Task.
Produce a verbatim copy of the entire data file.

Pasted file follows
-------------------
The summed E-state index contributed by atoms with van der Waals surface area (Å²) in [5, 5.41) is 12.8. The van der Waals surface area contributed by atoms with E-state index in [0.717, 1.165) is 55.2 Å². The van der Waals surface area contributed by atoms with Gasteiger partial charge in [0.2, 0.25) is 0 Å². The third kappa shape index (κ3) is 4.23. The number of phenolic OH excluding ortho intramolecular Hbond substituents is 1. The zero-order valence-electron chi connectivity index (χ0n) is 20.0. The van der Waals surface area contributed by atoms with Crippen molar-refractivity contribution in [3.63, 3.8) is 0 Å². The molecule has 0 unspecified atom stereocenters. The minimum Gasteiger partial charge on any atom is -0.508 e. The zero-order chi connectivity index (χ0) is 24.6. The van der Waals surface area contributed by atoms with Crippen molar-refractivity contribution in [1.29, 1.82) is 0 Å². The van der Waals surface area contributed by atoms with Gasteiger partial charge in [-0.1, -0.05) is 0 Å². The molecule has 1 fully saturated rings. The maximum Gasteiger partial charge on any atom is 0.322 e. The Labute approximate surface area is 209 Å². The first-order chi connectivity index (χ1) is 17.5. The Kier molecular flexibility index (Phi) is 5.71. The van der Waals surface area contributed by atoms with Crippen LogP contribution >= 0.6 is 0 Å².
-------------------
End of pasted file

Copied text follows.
The summed E-state index contributed by atoms with van der Waals surface area (Å²) in [5, 5.41) is 12.8. The van der Waals surface area contributed by atoms with E-state index in [0.717, 1.165) is 55.2 Å². The van der Waals surface area contributed by atoms with Gasteiger partial charge in [0.2, 0.25) is 0 Å². The third kappa shape index (κ3) is 4.23. The number of phenolic OH excluding ortho intramolecular Hbond substituents is 1. The zero-order valence-electron chi connectivity index (χ0n) is 20.0. The van der Waals surface area contributed by atoms with Crippen molar-refractivity contribution in [3.63, 3.8) is 0 Å². The molecule has 0 unspecified atom stereocenters. The minimum Gasteiger partial charge on any atom is -0.508 e. The zero-order chi connectivity index (χ0) is 24.6. The van der Waals surface area contributed by atoms with Crippen molar-refractivity contribution in [1.29, 1.82) is 0 Å². The van der Waals surface area contributed by atoms with Gasteiger partial charge in [-0.1, -0.05) is 0 Å². The molecule has 1 fully saturated rings. The maximum Gasteiger partial charge on any atom is 0.322 e. The Labute approximate surface area is 209 Å². The first-order chi connectivity index (χ1) is 17.5. The Kier molecular flexibility index (Phi) is 5.71. The van der Waals surface area contributed by atoms with Crippen LogP contribution >= 0.6 is 0 Å².